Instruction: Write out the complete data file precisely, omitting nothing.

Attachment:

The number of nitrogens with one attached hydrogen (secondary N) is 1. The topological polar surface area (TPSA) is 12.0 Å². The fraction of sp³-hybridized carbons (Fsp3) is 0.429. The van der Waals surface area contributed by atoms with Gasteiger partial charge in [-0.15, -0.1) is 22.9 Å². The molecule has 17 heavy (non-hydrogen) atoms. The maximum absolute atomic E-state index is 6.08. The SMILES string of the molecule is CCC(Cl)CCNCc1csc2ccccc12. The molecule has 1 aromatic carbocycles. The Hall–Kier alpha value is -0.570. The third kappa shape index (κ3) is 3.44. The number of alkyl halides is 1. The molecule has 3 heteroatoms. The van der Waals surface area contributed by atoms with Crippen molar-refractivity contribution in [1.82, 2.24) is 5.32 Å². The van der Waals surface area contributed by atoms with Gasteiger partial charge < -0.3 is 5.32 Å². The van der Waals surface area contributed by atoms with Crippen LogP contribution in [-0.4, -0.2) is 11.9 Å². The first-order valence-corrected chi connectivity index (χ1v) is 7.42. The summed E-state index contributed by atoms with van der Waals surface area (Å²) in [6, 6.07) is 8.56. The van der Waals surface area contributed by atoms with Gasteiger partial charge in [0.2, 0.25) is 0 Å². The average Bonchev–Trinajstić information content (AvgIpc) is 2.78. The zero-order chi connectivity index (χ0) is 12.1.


The number of nitrogens with one attached hydrogen (secondary N) is 1. The topological polar surface area (TPSA) is 12.0 Å². The fraction of sp³-hybridized carbons (Fsp3) is 0.429. The van der Waals surface area contributed by atoms with Gasteiger partial charge in [-0.15, -0.1) is 22.9 Å². The molecule has 17 heavy (non-hydrogen) atoms. The maximum absolute atomic E-state index is 6.08. The SMILES string of the molecule is CCC(Cl)CCNCc1csc2ccccc12. The molecule has 1 aromatic carbocycles. The Hall–Kier alpha value is -0.570. The third kappa shape index (κ3) is 3.44. The number of alkyl halides is 1. The molecule has 3 heteroatoms. The van der Waals surface area contributed by atoms with Crippen molar-refractivity contribution in [1.82, 2.24) is 5.32 Å². The van der Waals surface area contributed by atoms with Gasteiger partial charge < -0.3 is 5.32 Å². The van der Waals surface area contributed by atoms with Crippen LogP contribution in [-0.4, -0.2) is 11.9 Å². The first-order valence-corrected chi connectivity index (χ1v) is 7.42. The summed E-state index contributed by atoms with van der Waals surface area (Å²) in [6, 6.07) is 8.56. The van der Waals surface area contributed by atoms with Gasteiger partial charge in [0.2, 0.25) is 0 Å². The average Bonchev–Trinajstić information content (AvgIpc) is 2.78. The zero-order chi connectivity index (χ0) is 12.1.